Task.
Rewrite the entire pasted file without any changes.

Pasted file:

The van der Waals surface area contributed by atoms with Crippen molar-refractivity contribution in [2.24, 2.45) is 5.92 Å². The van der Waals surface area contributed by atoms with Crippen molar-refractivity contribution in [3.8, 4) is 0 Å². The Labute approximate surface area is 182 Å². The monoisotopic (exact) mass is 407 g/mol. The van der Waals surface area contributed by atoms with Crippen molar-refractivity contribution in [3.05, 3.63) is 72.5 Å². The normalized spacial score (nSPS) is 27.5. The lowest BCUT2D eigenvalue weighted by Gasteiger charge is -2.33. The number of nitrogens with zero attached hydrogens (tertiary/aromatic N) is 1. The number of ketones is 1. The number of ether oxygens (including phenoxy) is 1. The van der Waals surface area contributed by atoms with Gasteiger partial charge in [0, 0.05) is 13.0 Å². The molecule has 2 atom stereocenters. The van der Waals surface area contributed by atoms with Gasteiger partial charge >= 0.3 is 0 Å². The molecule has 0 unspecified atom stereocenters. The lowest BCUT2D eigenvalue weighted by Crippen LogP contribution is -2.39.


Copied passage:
The van der Waals surface area contributed by atoms with Crippen molar-refractivity contribution in [2.24, 2.45) is 5.92 Å². The van der Waals surface area contributed by atoms with Crippen molar-refractivity contribution in [3.8, 4) is 0 Å². The Labute approximate surface area is 182 Å². The monoisotopic (exact) mass is 407 g/mol. The van der Waals surface area contributed by atoms with Crippen molar-refractivity contribution in [3.05, 3.63) is 72.5 Å². The normalized spacial score (nSPS) is 27.5. The lowest BCUT2D eigenvalue weighted by Gasteiger charge is -2.33. The number of nitrogens with zero attached hydrogens (tertiary/aromatic N) is 1. The number of ketones is 1. The number of ether oxygens (including phenoxy) is 1. The van der Waals surface area contributed by atoms with Gasteiger partial charge in [0, 0.05) is 13.0 Å². The molecule has 2 atom stereocenters. The van der Waals surface area contributed by atoms with Gasteiger partial charge >= 0.3 is 0 Å². The molecule has 0 unspecified atom stereocenters. The lowest BCUT2D eigenvalue weighted by Crippen LogP contribution is -2.39.